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Legal advisor sides with UEFA, FIFA in Super League case

BRUSSELS (AP) — A senior legal adviser proposes the European Court of Justice recognize that FIFA-UEFA rules under which the Super League project should be subject to prior approval are compatible with EU competition law.

Advocate General Athanasios Rantos said on Thursday that while Super League organizers were entitled to set up an independent competition “outside the UEFA and FIFA ecosystem, it cannot however, in parallel with the creation of such a competition, continue to participate in the football competitions organised by FIFA and UEFA without the prior authorization of those federations.”

Advocates general routinely provide legal guidance to the ECJ. Their opinions aren’t binding on the Luxembourg-based court but are followed in most cases.

The case was heard in July at the court after Super League failed at launch in April 2021. But the company formed by 12 rebel clubs — now led by Real Madrid, Barcelona and Juventus — started legal action and the Court of Justice was asked to rule on points of EU law by a Madrid tribunal.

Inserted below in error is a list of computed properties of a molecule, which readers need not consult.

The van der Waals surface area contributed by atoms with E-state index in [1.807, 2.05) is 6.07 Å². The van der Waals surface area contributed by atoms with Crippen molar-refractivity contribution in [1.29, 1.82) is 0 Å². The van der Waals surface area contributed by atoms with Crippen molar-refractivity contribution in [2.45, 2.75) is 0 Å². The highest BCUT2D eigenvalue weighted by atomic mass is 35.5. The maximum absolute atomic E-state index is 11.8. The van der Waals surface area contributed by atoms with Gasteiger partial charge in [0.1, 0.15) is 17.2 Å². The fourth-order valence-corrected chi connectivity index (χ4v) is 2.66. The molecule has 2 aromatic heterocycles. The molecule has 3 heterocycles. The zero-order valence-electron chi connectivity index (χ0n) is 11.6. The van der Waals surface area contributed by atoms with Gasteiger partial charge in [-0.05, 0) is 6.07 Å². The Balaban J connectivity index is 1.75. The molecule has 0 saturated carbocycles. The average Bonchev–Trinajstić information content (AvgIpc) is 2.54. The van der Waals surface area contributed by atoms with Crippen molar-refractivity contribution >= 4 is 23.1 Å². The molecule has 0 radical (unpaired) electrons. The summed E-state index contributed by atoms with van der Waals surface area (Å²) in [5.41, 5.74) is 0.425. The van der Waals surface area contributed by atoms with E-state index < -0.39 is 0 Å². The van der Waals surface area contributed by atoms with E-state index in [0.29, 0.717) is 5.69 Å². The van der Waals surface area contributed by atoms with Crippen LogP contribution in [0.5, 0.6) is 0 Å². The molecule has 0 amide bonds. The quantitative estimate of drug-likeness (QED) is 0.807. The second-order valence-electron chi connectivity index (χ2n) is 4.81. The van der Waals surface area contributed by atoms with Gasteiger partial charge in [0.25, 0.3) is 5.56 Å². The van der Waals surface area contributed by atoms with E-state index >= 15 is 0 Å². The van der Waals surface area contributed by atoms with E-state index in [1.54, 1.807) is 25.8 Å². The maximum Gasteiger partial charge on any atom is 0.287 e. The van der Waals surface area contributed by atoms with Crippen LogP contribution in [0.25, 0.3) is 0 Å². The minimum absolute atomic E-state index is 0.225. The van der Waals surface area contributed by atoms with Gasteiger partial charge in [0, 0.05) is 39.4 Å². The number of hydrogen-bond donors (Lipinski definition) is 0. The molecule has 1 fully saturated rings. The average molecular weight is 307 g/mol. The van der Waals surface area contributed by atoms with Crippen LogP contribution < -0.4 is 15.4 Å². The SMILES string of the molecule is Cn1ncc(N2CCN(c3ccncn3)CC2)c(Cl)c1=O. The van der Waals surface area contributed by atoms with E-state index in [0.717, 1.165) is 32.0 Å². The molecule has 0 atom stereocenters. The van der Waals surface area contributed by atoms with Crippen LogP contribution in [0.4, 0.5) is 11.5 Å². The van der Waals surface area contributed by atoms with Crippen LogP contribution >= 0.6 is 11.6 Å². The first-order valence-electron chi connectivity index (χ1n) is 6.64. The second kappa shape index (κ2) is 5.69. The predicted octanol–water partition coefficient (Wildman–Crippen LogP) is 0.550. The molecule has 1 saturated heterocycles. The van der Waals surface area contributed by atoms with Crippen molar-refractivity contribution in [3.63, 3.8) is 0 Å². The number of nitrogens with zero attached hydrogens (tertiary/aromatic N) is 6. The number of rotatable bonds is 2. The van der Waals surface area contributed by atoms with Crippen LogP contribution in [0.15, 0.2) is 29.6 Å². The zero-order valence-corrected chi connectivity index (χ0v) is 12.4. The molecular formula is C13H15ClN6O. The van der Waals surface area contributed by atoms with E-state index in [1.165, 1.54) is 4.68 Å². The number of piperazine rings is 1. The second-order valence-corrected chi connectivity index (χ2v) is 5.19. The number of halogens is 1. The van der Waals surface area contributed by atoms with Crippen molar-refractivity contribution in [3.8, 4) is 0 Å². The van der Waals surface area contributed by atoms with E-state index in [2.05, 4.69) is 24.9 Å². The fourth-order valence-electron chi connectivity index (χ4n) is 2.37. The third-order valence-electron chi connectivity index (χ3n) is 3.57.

The clubs accused UEFA of alleged abuses of market dominance by its control of soccer competitions that breach European law.

UEFA’s defense was that it protected the special place of sports in European society by running competitions in a pyramid structure open to all, and funded the grassroots of the game.

A final ruling is expected next year. It is the court’s most anticipated sports decision since the so-called Bosman Ruling in 1995. That case upended soccer’s transfer system, drove up pay for top players, and ultimately accelerated a wealth and competitive divide between rich clubs and the rest.

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